Indians set up man Vinnie Pestano said after yesterday’s win over Baltimore, “By the way biggest series of the year starts tomorrow. Want this place shakin the next three days.” He is close to write as the next 12 games is going to make or break this Indians season. I hate to put an ultimatum forward this early in the season, but I can at least say this much. If the Indians don’t at least split the two series against Detroit and between the next 12 games gain at least one game on the Tigers, their chances of winning the Central Division will be greatly diminished.
That run starts today as the Tigers are coming into town to face the Tribe after the Indians barely staved off a sweep from the Baltimore Orioles. The Tigers themselves are on a hot streak (8-2 in their last ten) and the Indians will need to step up, especially offensively in order to beat them. While some players are getting back on track (Shin-Soo Choo and Johnny Damon) others have fallen off (Travis Hafner and Jason Kipnis). The Indians will need every player in the top of the lineup hitting at their best to score off the Tigers hard throwing starters and efficient bullpen. They will also need to keep up with the run scoring machine that is Detroit’s offense.
Roster Update: Rafael Perez, LHP, is due back in Cleveland at some point during this series and the Indians definitely need him. Look for recent call-up Cody Allen or Jeremy Accardo to be sent back to Columbus to complete the move. Another option would be to finally end the Aaron Cunningham experiment as he has been completely useless during his time with the Tribe.
Fister is coming off two fantastic starts that have lowered his ERA .70 points. Of course these came after three terrible starts that pushed it up there in the first place as he had an ERA of 2.72 just a month ago. His lone start against the Tribe this year came in a Tigers loss. Fister allowed two runs and the bullpen allowed two more as that was all the Indians needed to secure victory. Remember that two series the Indians have played against Detroit, a sweep in late May and a series win in early June, came when the Tigers were a terrible third place team, not like now when they are a juggernaut first place team that has the exact same players (for the most part) that they have had for the entire season.
Drew Pomeranz got roughed up his last two times out, but before that had only given up 7 earned runs in his last 6 starts. Oops, wrong alternate future. Ubaldo Jimenez has given up 13 runs in his past two starts, covering just 8 innings pitched. As you can expect, he lost both games and continues on his trend of getting a decision in every start, good or bad (he only has two this year without either a win or loss). At least with him you know the outcome of the game as soon as he leaves. The Indians bullpen in wins (Vinnie Pestano and Chris Perez) is so strong that there is no doubt of victory if he can leave the game with a lead, but more often than not, he has left the game with a deficit, usually at some point between the 5th and 6th innings.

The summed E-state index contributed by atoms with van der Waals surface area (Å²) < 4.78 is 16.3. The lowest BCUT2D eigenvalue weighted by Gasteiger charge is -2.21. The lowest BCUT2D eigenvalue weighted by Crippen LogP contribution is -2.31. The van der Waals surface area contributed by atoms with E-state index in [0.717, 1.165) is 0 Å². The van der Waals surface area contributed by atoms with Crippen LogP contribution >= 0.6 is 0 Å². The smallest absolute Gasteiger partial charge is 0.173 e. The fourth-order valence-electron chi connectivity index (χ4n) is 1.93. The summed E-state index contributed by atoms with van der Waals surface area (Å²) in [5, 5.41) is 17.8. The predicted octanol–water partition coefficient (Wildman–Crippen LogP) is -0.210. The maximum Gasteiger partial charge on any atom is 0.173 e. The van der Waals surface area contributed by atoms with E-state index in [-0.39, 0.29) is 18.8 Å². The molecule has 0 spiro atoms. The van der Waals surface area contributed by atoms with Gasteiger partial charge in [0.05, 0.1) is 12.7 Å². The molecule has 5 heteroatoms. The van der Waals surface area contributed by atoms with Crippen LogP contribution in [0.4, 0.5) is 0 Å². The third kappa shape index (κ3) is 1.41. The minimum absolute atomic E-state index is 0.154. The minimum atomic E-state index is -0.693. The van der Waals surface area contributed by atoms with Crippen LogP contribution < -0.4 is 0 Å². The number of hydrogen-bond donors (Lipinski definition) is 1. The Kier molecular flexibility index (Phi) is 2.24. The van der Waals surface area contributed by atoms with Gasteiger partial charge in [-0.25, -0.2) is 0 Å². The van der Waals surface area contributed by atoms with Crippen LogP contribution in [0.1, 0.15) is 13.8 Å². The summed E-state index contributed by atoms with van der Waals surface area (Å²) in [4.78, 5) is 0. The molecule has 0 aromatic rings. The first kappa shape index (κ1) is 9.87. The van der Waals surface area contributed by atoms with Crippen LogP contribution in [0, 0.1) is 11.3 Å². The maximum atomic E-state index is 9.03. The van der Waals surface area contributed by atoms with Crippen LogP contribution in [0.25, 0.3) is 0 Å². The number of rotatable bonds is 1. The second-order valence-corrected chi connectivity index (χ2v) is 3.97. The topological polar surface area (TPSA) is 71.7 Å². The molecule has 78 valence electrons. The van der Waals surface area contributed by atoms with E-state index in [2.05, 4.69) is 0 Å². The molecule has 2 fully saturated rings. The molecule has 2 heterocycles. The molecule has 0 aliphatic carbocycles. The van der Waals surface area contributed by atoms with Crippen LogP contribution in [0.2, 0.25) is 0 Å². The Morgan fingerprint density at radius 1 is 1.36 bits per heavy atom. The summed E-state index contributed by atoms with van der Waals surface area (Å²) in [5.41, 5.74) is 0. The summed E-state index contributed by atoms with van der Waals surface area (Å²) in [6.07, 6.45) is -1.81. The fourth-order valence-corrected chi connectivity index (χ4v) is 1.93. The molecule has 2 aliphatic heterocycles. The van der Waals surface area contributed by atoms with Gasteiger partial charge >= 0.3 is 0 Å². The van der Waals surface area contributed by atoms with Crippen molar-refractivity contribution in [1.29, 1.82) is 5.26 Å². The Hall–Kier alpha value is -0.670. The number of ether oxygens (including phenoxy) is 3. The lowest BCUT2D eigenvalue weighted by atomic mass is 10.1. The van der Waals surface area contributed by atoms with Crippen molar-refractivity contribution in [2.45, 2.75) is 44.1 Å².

Scherzer is a hard thrower and although he has been inconsistent at times, looks to be on the right track this year. His last truly bad game came against the Indians on June 6th and he has been stellar since then, pitching at least through the fifth in every game and never allowing more than four runs in a game. Most of Scherzer’s issues occurred early in the season when he went 1-3 over his first five games with a 7.77 ERA. Since then he has went 8-2 and is pitching like the pitcher Detroit thought they were getting when they traded Curtis Granderson and Edwin Jackson for him and Austin Jackson.
Derek Lowe continues his push towards forced retirement as he struggled yet again in his last start. He has went from being the Indians best pitcher, from the start of the season until May 26th, to being their absolute worst. His last start set a new low for him (it was hard, but he was up to the challenge) as he threw into the fourth and allowed 9 earned runs. Whenever the Indians decide to make a move for a new pitcher, whether it be via trade, from AAA (most likely Corey Kluber, Chris Seddon or Jeanmar Gomez) or Fausto Carmona returning as Roberto Hernandez, Lowe needs to be the one to go.
Verlander is currently in a tight race for his second consecutive AL Cy Young award, competing with the likes of Jered Weaver, David Price and Chris Sale. He is within the top four in all the triple crown stats(wins, strike outs and ERA) and could very well compete for that rarity again this season. Verlander has pitched 28 games against the Indians, the most against any team, and if you took those 28 games as one season he would be laughed at as a Cy Young candidate. Since his debut, Verlander has gone 13-12 with a 4.70 ERA against the Tribe. He has also hit 16 Indians and thrown 15 wild pitches against Cleveland when he doesn’t even have double digits against any other team in either stat. Indians hitters have also walked ten more times than any other team, showing a relaxation of control when Verlander faces the Indians. This season they have played one game against each other, which was won by Cleveland although they only scored two runs off Justin. This game is nowhere near unwinnable and is essential to the Tribe’s postseason hopes.
McAllister will do his job on the mound when Verlander is sitting and he has been the epitome of consistency this year. Zach is yet to have a bad start and he continued his streak of excellence his last time out, even though he lost the game. He has faced the Tigers twice in his career, giving up a total of 2 earned runs in 11.1 innings. He has only walked one batter in those games and struck out seven. The Indians know they can depend on McAllister even while every other member of the starting rotation struggles.